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Quick Strike Once Chris Peters decided pro bowling had a future, he snapped up the PBA Tour

And now bowling--yes, bowling--has gone high-tech. First there
was automatic scoring. Then came the Seattle guys, a former
Microsoft exec and his two buddies, who bought the Professional
Bowlers Association. Maybe you didn't think the PBA and its
tour, the tour made famous by Earl Anthony and Chris Schenkel
and ABC Sports, the tour that relieved school-year boredom in
Toledo and Indianapolis and Canandaigua, N.Y., was a commodity,
something that could be bought and sold. Chris Peters, the 105th
person hired by Microsoft, thought differently.

Maybe that's why Peters was able to help develop early versions
of DOS, Windows and Microsoft Word for Bill Gates. Maybe that's
why he was able to leave Microsoft at age 40, a millionaire many
times over, and find himself a new game. In March, Peters and two
other former Microsoft employees, Mike Slade and Rob Glaser,
bought the PBA, beleaguered and in debt, for $5 million--or, as
Peters says, "less than you would spend to buy a minor league
baseball team."

The PBA was a not-for-profit corporation based in Akron. Not
anymore. Now it's a corporation, period. The office in Akron,
with its furniture from Sears, will remain open, at least for
now, but the sleek Seattle office has already opened. When you
call there seeking the telephone number of a PBA member, somebody
tells you, "I don't have the phone number, but I have the e-mail
address." It's a new day.

Peters is one to zag when others zig, so when his thirtysomething
techie buddies were taking up golf, he tried his hand at his
father's old game, bowling. He immersed himself in it, learning
the pro's fingertip grip from a pro, studying the mechanics of
the ball-pin collision, reading the game's literature. He bought
himself a 15-pound ball, a nice pair of bowling shoes and,
without going to a bank for a loan, the PBA.

The first thing he had to do was convince the PBA members that
it was in their interest to turn over the association to him and
Glaser and Slade. Glaser is the founder of RealNetworks, the
Seattle-based Internet media delivery company that, and this is
most significant, has a two-lane bowling alley in its basement.
Peters offered to settle the PBA's debt and increase purses on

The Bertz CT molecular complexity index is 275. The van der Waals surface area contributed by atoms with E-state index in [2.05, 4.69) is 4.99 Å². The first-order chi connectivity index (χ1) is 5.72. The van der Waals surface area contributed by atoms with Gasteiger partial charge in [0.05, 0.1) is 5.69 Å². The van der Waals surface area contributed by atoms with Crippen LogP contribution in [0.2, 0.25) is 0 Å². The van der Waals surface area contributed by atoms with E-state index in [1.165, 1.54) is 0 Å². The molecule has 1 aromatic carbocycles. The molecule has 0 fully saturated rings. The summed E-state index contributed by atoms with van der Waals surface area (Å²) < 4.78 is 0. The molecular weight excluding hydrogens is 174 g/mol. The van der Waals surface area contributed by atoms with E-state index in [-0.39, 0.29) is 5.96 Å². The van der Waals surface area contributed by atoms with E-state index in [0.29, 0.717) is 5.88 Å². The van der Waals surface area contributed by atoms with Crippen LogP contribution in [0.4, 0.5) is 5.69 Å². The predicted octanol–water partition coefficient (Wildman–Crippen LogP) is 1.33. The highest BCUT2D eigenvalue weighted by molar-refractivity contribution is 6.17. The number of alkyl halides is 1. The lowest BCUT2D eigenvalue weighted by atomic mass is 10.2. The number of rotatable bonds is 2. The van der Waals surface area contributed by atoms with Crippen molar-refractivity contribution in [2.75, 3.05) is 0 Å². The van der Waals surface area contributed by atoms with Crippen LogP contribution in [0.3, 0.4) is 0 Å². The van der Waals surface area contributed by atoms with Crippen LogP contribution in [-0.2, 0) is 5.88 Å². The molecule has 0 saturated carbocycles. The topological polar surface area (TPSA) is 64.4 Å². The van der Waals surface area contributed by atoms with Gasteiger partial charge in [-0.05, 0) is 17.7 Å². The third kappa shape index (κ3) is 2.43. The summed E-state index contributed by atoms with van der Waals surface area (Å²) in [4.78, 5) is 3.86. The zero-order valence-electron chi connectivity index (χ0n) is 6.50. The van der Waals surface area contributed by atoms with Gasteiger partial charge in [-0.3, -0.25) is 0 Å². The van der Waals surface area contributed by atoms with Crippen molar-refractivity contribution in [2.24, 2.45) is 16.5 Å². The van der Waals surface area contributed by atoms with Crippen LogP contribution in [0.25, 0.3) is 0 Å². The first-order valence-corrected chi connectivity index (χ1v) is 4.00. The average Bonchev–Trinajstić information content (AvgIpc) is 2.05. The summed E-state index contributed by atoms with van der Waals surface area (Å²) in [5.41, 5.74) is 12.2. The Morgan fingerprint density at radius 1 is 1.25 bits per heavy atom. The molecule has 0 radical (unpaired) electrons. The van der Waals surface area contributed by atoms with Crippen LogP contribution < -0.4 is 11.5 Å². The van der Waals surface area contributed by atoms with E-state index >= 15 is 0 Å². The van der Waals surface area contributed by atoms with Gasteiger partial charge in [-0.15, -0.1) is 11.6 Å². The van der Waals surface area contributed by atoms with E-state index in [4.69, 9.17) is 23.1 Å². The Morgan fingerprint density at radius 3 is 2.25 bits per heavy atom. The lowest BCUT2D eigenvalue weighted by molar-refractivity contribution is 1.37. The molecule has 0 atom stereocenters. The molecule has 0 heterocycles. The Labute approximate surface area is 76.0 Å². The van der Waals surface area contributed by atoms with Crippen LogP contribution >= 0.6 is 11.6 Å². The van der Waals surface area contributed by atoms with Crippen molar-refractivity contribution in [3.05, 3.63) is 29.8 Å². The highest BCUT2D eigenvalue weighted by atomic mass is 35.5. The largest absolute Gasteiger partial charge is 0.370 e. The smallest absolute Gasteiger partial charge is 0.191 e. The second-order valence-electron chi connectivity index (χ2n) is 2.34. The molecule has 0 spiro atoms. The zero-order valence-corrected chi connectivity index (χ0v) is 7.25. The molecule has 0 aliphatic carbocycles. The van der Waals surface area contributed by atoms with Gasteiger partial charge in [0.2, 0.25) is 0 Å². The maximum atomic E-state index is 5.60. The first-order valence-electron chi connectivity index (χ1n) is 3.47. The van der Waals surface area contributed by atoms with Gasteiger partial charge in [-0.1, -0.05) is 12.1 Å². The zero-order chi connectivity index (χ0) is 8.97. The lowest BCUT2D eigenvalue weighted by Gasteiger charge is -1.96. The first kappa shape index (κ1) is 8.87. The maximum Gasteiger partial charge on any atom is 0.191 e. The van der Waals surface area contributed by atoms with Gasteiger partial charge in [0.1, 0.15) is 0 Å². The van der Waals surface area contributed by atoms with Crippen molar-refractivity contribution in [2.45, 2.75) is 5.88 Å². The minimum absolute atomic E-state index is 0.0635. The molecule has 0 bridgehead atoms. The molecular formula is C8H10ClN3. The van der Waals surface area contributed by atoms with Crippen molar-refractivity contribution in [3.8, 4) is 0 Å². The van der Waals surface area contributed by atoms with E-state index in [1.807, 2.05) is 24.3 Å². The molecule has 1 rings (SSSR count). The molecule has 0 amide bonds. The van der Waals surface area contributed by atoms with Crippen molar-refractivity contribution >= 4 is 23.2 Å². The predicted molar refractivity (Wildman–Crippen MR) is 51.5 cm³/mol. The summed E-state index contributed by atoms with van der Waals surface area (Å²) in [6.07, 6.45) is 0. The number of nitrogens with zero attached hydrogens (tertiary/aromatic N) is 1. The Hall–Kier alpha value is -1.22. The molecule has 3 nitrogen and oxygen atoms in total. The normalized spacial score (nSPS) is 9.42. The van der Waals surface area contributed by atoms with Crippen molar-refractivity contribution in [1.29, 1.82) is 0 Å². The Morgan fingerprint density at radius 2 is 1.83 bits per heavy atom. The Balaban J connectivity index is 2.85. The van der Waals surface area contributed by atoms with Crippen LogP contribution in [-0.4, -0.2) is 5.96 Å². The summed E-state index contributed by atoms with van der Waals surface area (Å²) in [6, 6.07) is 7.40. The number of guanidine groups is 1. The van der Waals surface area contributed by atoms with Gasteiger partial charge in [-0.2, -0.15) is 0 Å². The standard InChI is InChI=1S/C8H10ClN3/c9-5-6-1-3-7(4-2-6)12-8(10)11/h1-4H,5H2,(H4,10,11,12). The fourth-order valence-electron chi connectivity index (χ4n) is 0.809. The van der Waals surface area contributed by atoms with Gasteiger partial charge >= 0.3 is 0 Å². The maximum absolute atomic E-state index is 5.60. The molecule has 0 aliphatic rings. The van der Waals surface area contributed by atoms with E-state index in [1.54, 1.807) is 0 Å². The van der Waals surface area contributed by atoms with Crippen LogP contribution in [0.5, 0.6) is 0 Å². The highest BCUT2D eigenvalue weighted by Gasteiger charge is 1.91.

the national, senior and regional tours by $1 million annually.
The purse increase was the music the touring bowlers wanted to
hear, a sound sweeter than that of a 16-pound ball catching the
head pin flush in the pocket. The bowler ranked 20th on last
year's money list, Pete Weber, earned $51,690. In 1982, the
20th-ranked bowler, Steve Westberg, earned $51,530. You don't
need an MBA from Stanford to see the lack of progression in
those numbers.

When Peters, now the chairman of the PBA, logged on to,
he was chagrined to discover that the site was owned by Pasadena
Billing Associates. Slade, who has an MBA from Stanford, knows
the value of a name--he helped launch, and The PBA's website was called and was run by
a PBA member named Bruce Hamilton out of his house. Peters
wasted no time. He met with the folks from Pasadena Billing and
bought the rights to He met with Hamilton and bought
him out, too.

The new website has been up and running since Sept. 26.
So far the changes have been modest. More chat-room
opportunities. More real-time scoring. But by 2002, Peters says,
the real changes will kick in.

Not only will every PBA event be broadcast over the Internet, but
so will a live feed of every lane of every tournament. If you
want to watch Parker Bohn III, the 1999 Chris Schenkel PBA Player
of the Year, on Lane 1, you can do so. If you want to watch
Walter Ray Williams Jr. on another lane at the same time, you can
do that. Peters is betting that the very things that made bowling
attractive to TV producers--simple story lines, well-defined
protagonists, modest production requirements, no weather
issues--will appeal to Internet content providers in this century.

"There was a time that NASCAR was just a bunch of Southerners
turning left," Peters says. "We think the PBA can be the next
NASCAR. Fifty million Americans bowl. A good number of them are
watching now, with no promotion, no major effort in marketing."

About now, you might be wondering how big pro bowling can be with
some effort. You're too late. Chris Peters and his smart buddies
are ahead of you. Again.


"Fifty million Americans bowl. A good number of them watch now."